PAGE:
Thursday, August 28, 2014

10 Books

List 10 books that have stayed with you in some way and tag 10 people to do the same. Don't over think it. They don't have to be the "right" books or great works of literature, just books that have impacted you in some way. Then tag 10 friends plus me so I can see your list.

As you might imagine (English Major, Rabbi) I love reading and I love books. I love poetry and storytelling. I love thoughtful books and I love stuff that's just fun. 

I don't usually go for these kinds of memes, but I figured 'what the heck'. 

1. And To Think That It Happened On Mulberry St. by Dr. Seuss. When I was a little child this book fascinated me. The whole idea of storytelling, that telling the story made something real. Can't say I have a good grip on reality as a result, but...

2. The Chronicles of Narnia by C.S. Lewis. yep, all of 'em. Even the last couple that are out of chronological order (and I will continue to read out of chronological order rather than renumber them like some kind of savage). Fantasy with a message. The idea that our actions and choices matter. That all creation means something. Powerful ideas in the mind of a 5th grader. 

3. The Tanakh JPS: Read this from cover to cover in 6th grade (well, I skipped a bunch of Leviticus, but the joke was on me, as my bar mitzvah portion was Lev. 6). I was living in Israel and wanted to understand the land better. Combined, it had a deep influence on my sense of what it means to be Jewish. 

4. Iron Man Vol. 1 Annual #9: My first comic book that I bought with my own money, at Thayer Pharmacy. Here's a smart guy who uses his smarts to help people, has had trouble in  his life, but he's neither brooding nor angsty, but having fun with life. It, along with Iron Man: Crash (the first Graphic Novel done with computer generated art) started me on a lifelong love affair with Comic-style storytelling

5&6. I and Thou and Tales of the Hasidim by Martin Buber and

6&7. God In Search of Man and The Sabbath By Abraham Joshua Heschel and

8. Sages and Dreamers By Elie Weisel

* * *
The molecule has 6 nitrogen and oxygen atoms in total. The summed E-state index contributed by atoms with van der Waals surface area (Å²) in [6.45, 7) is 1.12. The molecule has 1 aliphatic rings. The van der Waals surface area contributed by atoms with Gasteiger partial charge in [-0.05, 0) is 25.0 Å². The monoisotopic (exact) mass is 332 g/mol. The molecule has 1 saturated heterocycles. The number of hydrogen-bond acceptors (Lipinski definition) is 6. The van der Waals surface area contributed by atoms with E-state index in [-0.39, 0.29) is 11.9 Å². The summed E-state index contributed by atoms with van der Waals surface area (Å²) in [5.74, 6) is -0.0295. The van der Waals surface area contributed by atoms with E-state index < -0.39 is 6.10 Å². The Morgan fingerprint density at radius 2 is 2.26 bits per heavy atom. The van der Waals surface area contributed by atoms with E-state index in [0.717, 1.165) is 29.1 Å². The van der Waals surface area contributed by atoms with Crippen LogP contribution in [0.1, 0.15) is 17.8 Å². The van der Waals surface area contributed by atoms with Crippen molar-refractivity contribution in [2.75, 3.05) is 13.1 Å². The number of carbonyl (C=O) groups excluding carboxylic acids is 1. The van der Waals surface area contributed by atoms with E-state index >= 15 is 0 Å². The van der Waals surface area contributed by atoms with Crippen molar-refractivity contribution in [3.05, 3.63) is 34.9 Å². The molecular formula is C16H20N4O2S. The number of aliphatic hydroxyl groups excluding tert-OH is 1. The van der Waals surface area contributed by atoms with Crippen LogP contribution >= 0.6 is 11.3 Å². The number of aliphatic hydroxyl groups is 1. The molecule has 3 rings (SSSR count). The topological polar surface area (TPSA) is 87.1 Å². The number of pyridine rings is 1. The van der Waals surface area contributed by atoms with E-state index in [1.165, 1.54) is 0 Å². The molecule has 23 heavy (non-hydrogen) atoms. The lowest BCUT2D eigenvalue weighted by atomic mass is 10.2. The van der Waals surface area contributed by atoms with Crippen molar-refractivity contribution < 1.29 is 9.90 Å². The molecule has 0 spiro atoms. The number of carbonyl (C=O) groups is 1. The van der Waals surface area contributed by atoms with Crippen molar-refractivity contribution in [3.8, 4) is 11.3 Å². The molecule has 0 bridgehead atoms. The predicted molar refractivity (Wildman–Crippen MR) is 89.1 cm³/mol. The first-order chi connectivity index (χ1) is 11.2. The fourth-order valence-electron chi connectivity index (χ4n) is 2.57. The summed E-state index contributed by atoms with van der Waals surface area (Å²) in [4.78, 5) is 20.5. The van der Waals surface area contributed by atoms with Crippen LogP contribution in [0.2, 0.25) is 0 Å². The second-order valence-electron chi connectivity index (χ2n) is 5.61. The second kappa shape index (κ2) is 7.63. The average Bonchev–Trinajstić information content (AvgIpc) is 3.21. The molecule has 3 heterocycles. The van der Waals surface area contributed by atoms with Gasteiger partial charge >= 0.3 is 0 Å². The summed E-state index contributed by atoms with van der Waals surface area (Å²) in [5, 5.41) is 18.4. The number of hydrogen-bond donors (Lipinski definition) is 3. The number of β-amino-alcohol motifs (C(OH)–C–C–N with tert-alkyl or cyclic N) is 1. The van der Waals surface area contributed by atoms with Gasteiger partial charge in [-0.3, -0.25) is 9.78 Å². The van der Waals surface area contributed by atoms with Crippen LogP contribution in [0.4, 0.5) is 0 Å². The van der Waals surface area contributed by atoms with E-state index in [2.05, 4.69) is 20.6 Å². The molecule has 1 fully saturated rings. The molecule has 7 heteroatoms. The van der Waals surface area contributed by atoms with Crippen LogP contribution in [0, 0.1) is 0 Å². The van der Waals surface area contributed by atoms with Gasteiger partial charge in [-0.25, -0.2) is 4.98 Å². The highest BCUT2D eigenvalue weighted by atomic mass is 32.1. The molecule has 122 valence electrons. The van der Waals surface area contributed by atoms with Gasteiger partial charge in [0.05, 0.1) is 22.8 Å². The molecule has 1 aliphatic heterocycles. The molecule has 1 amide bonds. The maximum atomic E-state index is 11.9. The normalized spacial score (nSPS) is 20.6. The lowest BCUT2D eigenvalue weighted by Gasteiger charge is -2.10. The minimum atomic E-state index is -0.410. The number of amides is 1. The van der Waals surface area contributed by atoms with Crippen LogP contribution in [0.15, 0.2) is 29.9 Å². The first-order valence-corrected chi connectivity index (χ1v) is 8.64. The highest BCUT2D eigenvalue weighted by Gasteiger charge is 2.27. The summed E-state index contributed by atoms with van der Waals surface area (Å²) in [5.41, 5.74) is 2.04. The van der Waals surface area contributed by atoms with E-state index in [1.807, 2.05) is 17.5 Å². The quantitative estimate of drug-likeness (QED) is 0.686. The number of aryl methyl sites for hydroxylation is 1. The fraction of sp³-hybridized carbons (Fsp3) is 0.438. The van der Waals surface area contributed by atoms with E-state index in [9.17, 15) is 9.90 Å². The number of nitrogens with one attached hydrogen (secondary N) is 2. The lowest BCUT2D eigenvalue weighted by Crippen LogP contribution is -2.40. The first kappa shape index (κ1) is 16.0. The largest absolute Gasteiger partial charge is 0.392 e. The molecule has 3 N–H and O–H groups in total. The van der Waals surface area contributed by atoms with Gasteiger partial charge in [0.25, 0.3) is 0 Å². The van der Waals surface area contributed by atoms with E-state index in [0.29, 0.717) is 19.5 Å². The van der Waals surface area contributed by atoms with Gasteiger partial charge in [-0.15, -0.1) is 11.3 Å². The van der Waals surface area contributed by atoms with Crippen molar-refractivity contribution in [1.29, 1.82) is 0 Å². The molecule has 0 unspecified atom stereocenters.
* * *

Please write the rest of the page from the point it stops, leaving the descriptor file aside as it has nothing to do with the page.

These three authors probably did more to formulate my theology and my Jewish identity than any other, except maybe Bialik and Ravnitsky's Book of Legends

9. On The Road Jack Kerouac: That sense of adventure for a teenager has now morphed into that sense of living life to the fullest and seeking inspiriation for the adult. 

10.  Collected Poems by W. B. Yeats: Still the most influential poet in my orbit. More than Amichai, or Donne, or Whitman. 

What are your 10 books? 


  1. this would take a little thought. 7 Habits and In Search of Excellence would be on the list. I'm a sucker for cynicism so Kohelet. Of the Pirke Avot commentaries, I think Irving Bunim's Ethics from Sinai is the best but I like Beryl Wein's as well. Agree wit Tales of the Hasidim. There is are outstanding Artscroll biographies of Reb Yaakov Kaminetsky who was moving into my native Monsey as I was moving out, and Reb Schraga Feivel who established the day school system in the United States. Ari Goldman's In Search for God at Harvard influenced how I think of religion. None of my science or medical texts make the list. for literature: Elmer Gantry brings out the laytzanos in my kishkes and Oscar Wilde's Picture of Dorian Gray does the same. And maybe All Quiet on the Western Front and Mark Twain's A Connecticut Yankee in King Arthur's Court and EB White's The Sword and the Stone. Hard to get a unifying theme and not all of these were really pursued voluntarily.

  2. Oh man, Dorian Grey and Twain and Bunim. Those are awesome choices. This is exactly why I feel bad for Rock Music critics who try to come up with top 100 lists--someone is always going to come up with 'but what about...?' and the forgotten song (or text, or what have you) is always going to be an awesome choice and you're going to go, 'yeah, what about ...?'